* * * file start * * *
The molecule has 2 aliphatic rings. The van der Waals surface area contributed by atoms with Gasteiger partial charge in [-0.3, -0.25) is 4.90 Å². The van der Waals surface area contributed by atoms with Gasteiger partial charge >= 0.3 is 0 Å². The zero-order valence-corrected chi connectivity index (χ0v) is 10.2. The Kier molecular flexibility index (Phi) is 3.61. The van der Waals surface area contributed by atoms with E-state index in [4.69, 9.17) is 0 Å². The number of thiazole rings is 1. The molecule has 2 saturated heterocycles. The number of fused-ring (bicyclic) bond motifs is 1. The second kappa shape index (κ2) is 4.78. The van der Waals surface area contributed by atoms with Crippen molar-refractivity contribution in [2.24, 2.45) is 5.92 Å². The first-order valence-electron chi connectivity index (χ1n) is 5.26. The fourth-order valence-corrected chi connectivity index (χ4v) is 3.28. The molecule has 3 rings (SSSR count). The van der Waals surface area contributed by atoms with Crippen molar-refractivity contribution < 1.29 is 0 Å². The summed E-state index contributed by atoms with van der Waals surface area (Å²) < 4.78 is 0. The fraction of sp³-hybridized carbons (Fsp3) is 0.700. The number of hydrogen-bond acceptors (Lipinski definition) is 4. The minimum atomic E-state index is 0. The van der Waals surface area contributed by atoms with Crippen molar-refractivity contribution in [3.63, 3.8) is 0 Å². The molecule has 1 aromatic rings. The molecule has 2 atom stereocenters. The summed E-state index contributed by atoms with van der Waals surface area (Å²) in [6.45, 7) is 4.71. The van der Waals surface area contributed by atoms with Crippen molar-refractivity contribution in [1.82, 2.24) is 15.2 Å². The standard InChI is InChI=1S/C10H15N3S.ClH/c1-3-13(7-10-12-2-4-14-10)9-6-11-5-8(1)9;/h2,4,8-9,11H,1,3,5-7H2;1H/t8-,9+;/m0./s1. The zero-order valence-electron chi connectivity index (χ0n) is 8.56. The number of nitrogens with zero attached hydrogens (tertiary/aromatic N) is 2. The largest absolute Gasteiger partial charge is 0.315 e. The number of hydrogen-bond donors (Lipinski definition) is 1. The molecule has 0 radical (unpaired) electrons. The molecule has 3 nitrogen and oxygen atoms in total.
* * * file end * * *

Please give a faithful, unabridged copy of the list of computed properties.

The molecule has 2 aliphatic rings. The van der Waals surface area contributed by atoms with Gasteiger partial charge in [-0.3, -0.25) is 4.90 Å². The van der Waals surface area contributed by atoms with Gasteiger partial charge >= 0.3 is 0 Å². The zero-order valence-corrected chi connectivity index (χ0v) is 10.2. The Kier molecular flexibility index (Phi) is 3.61. The van der Waals surface area contributed by atoms with E-state index in [4.69, 9.17) is 0 Å². The number of thiazole rings is 1. The molecule has 2 saturated heterocycles. The number of fused-ring (bicyclic) bond motifs is 1. The second kappa shape index (κ2) is 4.78. The van der Waals surface area contributed by atoms with Crippen molar-refractivity contribution in [2.24, 2.45) is 5.92 Å². The first-order valence-electron chi connectivity index (χ1n) is 5.26. The fourth-order valence-corrected chi connectivity index (χ4v) is 3.28. The molecule has 3 rings (SSSR count). The van der Waals surface area contributed by atoms with Crippen molar-refractivity contribution < 1.29 is 0 Å². The summed E-state index contributed by atoms with van der Waals surface area (Å²) < 4.78 is 0. The fraction of sp³-hybridized carbons (Fsp3) is 0.700. The number of hydrogen-bond acceptors (Lipinski definition) is 4. The minimum atomic E-state index is 0. The van der Waals surface area contributed by atoms with Crippen molar-refractivity contribution in [3.63, 3.8) is 0 Å². The molecule has 1 aromatic rings. The molecule has 2 atom stereocenters. The summed E-state index contributed by atoms with van der Waals surface area (Å²) in [6.45, 7) is 4.71. The van der Waals surface area contributed by atoms with Crippen molar-refractivity contribution in [1.82, 2.24) is 15.2 Å². The standard InChI is InChI=1S/C10H15N3S.ClH/c1-3-13(7-10-12-2-4-14-10)9-6-11-5-8(1)9;/h2,4,8-9,11H,1,3,5-7H2;1H/t8-,9+;/m0./s1. The zero-order valence-electron chi connectivity index (χ0n) is 8.56. The number of nitrogens with zero attached hydrogens (tertiary/aromatic N) is 2. The largest absolute Gasteiger partial charge is 0.315 e. The number of hydrogen-bond donors (Lipinski definition) is 1. The molecule has 0 radical (unpaired) electrons. The molecule has 3 nitrogen and oxygen atoms in total.